The work HMA is doing with our partners highlights the gravity of the problems while providing inspiring examples of successful collaborations from across the country. By examining what works in these models, the way forward becomes evident —a path toward the development of more seamless systems of care for children and youth grappling with behavioral health needs. As states and communities navigate these critical issues, we put forward this body of work as a valuable resource, offering insights and strategies to transform our approach to children and youth well-being and behavioral health support.

HMA will be sharing more about this effort in the coming months, including a webinar with our partners on December 12; registrants will receive a summary of the findings following the February 2024 event. If you want to learn more about this and other initiatives in child behavioral health, please contact HMA children’s behavioral health experts Caitlin Thomas-Henkel and Uma Ahluwalia.

Timeline of Key Events

  • November 3, 2023: Release of SAMHSA funded briefs
  • November 16, 2023: Federal Policy Convening (private)
  • December 12, 2023: HMA Webinar featuring Partner Agencies to discuss federal convening insights, plans for February State Policy Lab. Watch webinar replay here.
  • February 7-8, 2024: State Policy Lab (invitation only)
  • Dates TBD: Release of blueprint/insights from State Policy Lab

HMA experts drawing on own lived experience to present on “Lifting Voices” project: Navigating the Children’s System of Care at NATCON24 in St. Louis, April 15-17

At the upcoming NATCON24 convention, HMA principals Heidi Arthur and Ellen Breslin will conduct a motivating workshop called “Lifting Voices for Meaningful, Actionable Change: Insights from Navigating the Children’s System of Care.” During this workshop, Heidi and Ellen will discuss how their own journeys as mothers of children with significant behavioral health needs have informed their work as policy and practice advisors to state and local authorities. They will lift up the voices of their fellow parents and youth, whose insights they sought in order to inform improvements to behavioral health care and access at the state and local levels around the country. Heidi and Ellen seek to make this an engaging workshop for attendees and encourage all to join the call to action.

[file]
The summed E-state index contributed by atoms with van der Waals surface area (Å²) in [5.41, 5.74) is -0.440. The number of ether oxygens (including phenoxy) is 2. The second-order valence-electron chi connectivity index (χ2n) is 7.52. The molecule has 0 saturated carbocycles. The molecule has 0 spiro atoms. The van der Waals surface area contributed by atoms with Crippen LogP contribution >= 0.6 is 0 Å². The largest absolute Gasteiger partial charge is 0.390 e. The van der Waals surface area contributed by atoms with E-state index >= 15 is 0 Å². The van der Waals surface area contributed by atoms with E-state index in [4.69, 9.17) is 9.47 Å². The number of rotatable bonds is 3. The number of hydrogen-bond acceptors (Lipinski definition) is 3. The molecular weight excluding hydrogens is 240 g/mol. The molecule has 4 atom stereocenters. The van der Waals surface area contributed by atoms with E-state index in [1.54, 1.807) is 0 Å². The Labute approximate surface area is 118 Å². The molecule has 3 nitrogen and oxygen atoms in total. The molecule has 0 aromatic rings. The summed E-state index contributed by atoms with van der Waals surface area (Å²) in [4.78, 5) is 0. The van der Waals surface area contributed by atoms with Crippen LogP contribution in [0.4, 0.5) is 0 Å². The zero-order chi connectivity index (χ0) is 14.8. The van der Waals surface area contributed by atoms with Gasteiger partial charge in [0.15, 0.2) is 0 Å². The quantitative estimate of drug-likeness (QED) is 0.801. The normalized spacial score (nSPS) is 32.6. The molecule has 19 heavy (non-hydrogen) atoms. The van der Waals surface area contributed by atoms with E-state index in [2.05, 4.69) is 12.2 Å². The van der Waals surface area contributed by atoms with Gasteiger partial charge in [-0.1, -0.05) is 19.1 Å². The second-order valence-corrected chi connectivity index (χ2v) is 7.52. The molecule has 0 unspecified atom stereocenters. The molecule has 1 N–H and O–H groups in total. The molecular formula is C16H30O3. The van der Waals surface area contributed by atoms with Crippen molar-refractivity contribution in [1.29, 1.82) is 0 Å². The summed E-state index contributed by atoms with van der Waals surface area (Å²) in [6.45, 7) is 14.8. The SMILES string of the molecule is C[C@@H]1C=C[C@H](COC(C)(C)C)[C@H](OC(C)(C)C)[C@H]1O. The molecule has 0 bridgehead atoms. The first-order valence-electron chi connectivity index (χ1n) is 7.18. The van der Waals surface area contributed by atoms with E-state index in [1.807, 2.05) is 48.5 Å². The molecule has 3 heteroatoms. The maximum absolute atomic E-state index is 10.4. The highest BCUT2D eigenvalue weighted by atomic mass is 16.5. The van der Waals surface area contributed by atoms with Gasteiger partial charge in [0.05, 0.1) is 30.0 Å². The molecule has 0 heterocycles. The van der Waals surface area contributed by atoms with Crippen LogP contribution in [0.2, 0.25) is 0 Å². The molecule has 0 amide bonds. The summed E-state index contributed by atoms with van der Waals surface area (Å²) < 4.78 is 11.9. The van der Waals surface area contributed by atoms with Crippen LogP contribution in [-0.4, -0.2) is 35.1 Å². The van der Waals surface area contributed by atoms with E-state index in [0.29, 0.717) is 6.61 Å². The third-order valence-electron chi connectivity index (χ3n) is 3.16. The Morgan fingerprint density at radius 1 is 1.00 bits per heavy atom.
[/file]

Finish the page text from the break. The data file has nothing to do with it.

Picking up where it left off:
Please join their workshop at NATCON24 on Monday, April 15, 2024 from 10:30– 11:30 AM CT in room 132, Level 1, ACCC.

As longtime leaders in health and human services, HMA’s behavioral health experts bring front line and leadership experience to their work supporting behavioral health authorities, child welfare programs and community and school-based providers of all kinds. We consult with public and private sector entities who serve children and families in order to improve access, streamline, and integrate care. We aim to advance equity and improve quality in state, county, and local program development. Contact us to learn more.

Learn more about the foundations of this project by accessing the Lifting Voices report from October 2023 below.